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The genius of ‘Rembrandt in America’
As career paths go, the military seems like an odd pathway into the world of fine art. But that’s how BGSU alumnus Dennis Weller ’77 began down the road that has resulted in his curating “Rembrandt in America,” the largest assemblage of authentic Rembrandts ever put together in the United States.
Weller came to Bowling Green from Miamisburg, Ohio, as a pre-med major during the Vietnam War. Possessing a low draft number, he interrupted his schooling for an Army hitch and spent two years stationed in Germany, giving him the opportunity to begin visiting art museums — an experience that stayed with him after he returned to BGSU
A pivital art history survey class with Willard Misfeldt, now a professor emeritus of art, moved Weller to change from pre-med to art. Misfeldt became his adviser as he went on to earn a bachelor’s degree in art history. Weller then completed his graduate work at The Ohio State University and the University of Maryland.
“Bowling Green was great about allowing me to find my own way and change directions midstream,” Weller said. “Professor Misfeldt had an especially big impact, just in terms of encouraging me to pursue an academic or museum career.”
Another key connection at the University actually happened while Weller was still a pre-med major. One of the guest speakers in his organic chemistry class was a chemical company executive named Alfred Bader, who happened to be a major collector of Dutch master paintings.
“He even handed out mini-posters of a painting in his collection,” Weller said. “I’ve actually borrowed from his private collection since then for shows, including two for ‘Rembrandt in America.’ So he wound up being a pretty major figure for me professionally even though I met him in chemistry class, ironically enough.”
From the start, Weller found himself drawn to the work of Dutch painters, including Rembrandt and Frans Hals.
“Dutch art always seemed so approachable to me,” Weller said. “There’s a humanity to it, a down-to-earth quality I like, and it’s why I decided to study Dutch art. I fell in love with its scenes of everyday life, which really resonated with me because I came from a lower-middle-class family in Ohio.”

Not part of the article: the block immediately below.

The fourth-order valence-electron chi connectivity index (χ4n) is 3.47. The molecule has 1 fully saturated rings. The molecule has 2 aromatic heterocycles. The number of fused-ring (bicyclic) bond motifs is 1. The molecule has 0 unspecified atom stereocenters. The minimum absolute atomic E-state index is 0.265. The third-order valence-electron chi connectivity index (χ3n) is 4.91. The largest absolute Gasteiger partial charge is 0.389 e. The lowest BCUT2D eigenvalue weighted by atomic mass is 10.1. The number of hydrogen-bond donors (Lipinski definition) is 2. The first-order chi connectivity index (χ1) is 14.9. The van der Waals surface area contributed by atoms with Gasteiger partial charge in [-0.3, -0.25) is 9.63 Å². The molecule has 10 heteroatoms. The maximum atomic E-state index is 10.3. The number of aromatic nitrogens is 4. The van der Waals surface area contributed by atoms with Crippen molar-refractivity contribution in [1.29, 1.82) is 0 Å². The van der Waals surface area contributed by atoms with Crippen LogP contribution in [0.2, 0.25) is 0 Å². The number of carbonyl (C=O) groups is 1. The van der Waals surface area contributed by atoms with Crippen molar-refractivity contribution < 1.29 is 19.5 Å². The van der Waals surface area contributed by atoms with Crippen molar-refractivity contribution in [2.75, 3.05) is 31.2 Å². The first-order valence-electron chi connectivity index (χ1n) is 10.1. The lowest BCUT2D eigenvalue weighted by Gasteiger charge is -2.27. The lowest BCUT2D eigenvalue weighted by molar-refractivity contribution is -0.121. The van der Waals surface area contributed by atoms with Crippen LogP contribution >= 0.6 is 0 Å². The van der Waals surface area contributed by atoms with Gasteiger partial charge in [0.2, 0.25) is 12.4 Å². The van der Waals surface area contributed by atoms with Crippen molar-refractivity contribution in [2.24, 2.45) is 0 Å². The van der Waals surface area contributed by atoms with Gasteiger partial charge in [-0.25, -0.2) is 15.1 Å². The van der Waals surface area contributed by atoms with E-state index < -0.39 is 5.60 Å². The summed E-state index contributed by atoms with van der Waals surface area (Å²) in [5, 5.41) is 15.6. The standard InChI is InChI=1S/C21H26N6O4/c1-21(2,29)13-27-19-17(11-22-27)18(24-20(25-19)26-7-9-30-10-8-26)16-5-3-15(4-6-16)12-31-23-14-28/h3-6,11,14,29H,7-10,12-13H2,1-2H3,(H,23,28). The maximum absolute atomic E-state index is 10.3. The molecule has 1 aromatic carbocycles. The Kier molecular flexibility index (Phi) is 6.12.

Weller took his current job as curator of Northern European Art at the North Carolina Museum of Art in 1994. He’s been involved in a number of notable exhibitions there, including a well-received 1998 show devoted to the Italian painter Caravaggio’s influence on Dutch and Flemish painters. But “Rembrandt in America” is Weller’s biggest and boldest yet, collecting some of the most famous and valuable paintings on earth — iconic masterpieces including 1666’s “Lucretia” and Rembrandt’s self-portraits.
Any Rembrandt exhibit is fraught with complications because so many paintings have been misidentified as works by the Dutch master. Weller showed considerable ingenuity in turning a potential problem into an intriguing angle, making misidentification and the cult of collecting two major themes of the show.
“Rembrandt in America” opened in North Carolina last fall before moving to the Cleveland Museum of Art, where it shows through May 28 (and then opens in Minneapolis on June 24). The show includes a number of paintings once thought to be Rembrandts that have since been reclassified. You can almost play a game with it: “Rembrandt or not?”
“There’s a narrative to the show, about collecting and connoisseurship,” Weller said. “The exhibition also follows the life of Rembrandt and the arc of his career. Rembrandt went to Amsterdam to find fame and fortune as a young man, and he found both very quickly, but it didn’t last. Tastes changed, but he did not change his art for the tastes of others.”
Collectively, the art of “Rembrandt in America” is worth more than $1 billion — so much that its sponsoring museums applied for and received federal indemnity, in which the U.S. government serves as the insurer. Weller’s initial curating partner was George Keyes from the Detroit Institute of Arts, which subsequently bowed out of co-presenting due to financial constraints and a competing Rembrandt exhibition.
“It was a complicated challenge because so many Rembrandts have lending restrictions,” Keyes said. “But we were able to work around that. Dennis did a tremendous job of selling the project’s importance to get loans. He’s a very dedicated, excellent curator with all the right instincts. It’s a terrific exhibit.”
For all the sleepless nights involved in pulling it together, Weller is pleased with how “Rembrandt in America” turned out. The exhibit shows impressive scholarship, and the work itself moves people.
“I think Rembrandt was a genius in terms of the depth of emotion he conveyed,” Weller said. “Eyes are windows to the soul, which he understood and translated in his paintings. He moves people, makes them consider life and death and emotions coming together.”